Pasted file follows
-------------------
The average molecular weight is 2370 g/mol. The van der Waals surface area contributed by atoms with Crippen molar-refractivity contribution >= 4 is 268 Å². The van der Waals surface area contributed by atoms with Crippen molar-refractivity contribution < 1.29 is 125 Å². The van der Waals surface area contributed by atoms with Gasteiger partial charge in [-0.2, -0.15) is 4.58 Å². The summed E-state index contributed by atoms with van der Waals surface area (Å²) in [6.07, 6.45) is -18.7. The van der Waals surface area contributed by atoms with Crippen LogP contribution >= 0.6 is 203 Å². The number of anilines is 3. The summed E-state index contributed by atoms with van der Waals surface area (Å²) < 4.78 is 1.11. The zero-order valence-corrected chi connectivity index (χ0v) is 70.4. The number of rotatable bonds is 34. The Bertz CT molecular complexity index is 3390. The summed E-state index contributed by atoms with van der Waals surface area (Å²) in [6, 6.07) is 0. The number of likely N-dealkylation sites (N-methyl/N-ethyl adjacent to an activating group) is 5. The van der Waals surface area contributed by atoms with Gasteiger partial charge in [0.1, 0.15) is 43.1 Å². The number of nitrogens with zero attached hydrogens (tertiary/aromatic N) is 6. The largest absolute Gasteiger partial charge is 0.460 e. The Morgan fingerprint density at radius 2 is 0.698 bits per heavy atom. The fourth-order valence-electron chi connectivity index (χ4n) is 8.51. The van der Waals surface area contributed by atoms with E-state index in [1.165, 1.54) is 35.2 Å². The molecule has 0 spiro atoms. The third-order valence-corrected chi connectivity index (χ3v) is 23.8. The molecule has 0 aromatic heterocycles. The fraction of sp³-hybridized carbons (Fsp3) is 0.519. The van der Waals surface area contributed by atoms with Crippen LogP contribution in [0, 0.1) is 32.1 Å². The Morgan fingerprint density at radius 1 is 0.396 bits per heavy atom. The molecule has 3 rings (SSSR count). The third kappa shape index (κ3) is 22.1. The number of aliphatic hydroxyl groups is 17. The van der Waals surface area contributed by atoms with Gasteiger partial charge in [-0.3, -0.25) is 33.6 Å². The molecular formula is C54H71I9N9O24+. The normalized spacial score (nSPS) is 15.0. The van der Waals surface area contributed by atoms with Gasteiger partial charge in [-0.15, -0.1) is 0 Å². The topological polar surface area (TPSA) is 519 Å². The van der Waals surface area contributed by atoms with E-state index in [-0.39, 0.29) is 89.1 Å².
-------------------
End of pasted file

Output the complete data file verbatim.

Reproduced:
The average molecular weight is 2370 g/mol. The van der Waals surface area contributed by atoms with Crippen molar-refractivity contribution >= 4 is 268 Å². The van der Waals surface area contributed by atoms with Crippen molar-refractivity contribution < 1.29 is 125 Å². The van der Waals surface area contributed by atoms with Gasteiger partial charge in [-0.2, -0.15) is 4.58 Å². The summed E-state index contributed by atoms with van der Waals surface area (Å²) in [6.07, 6.45) is -18.7. The van der Waals surface area contributed by atoms with Crippen LogP contribution >= 0.6 is 203 Å². The number of anilines is 3. The summed E-state index contributed by atoms with van der Waals surface area (Å²) < 4.78 is 1.11. The zero-order valence-corrected chi connectivity index (χ0v) is 70.4. The number of rotatable bonds is 34. The Bertz CT molecular complexity index is 3390. The summed E-state index contributed by atoms with van der Waals surface area (Å²) in [6, 6.07) is 0. The number of likely N-dealkylation sites (N-methyl/N-ethyl adjacent to an activating group) is 5. The van der Waals surface area contributed by atoms with Gasteiger partial charge in [0.1, 0.15) is 43.1 Å². The number of nitrogens with zero attached hydrogens (tertiary/aromatic N) is 6. The largest absolute Gasteiger partial charge is 0.460 e. The Morgan fingerprint density at radius 2 is 0.698 bits per heavy atom. The fourth-order valence-electron chi connectivity index (χ4n) is 8.51. The van der Waals surface area contributed by atoms with E-state index in [1.165, 1.54) is 35.2 Å². The molecule has 0 spiro atoms. The third-order valence-corrected chi connectivity index (χ3v) is 23.8. The molecule has 0 aromatic heterocycles. The fraction of sp³-hybridized carbons (Fsp3) is 0.519. The van der Waals surface area contributed by atoms with Crippen LogP contribution in [0, 0.1) is 32.1 Å². The Morgan fingerprint density at radius 1 is 0.396 bits per heavy atom. The molecule has 3 rings (SSSR count). The third kappa shape index (κ3) is 22.1. The number of aliphatic hydroxyl groups is 17. The van der Waals surface area contributed by atoms with Gasteiger partial charge in [-0.3, -0.25) is 33.6 Å². The molecular formula is C54H71I9N9O24+. The normalized spacial score (nSPS) is 15.0. The van der Waals surface area contributed by atoms with Gasteiger partial charge in [-0.15, -0.1) is 0 Å². The topological polar surface area (TPSA) is 519 Å². The van der Waals surface area contributed by atoms with E-state index in [-0.39, 0.29) is 89.1 Å².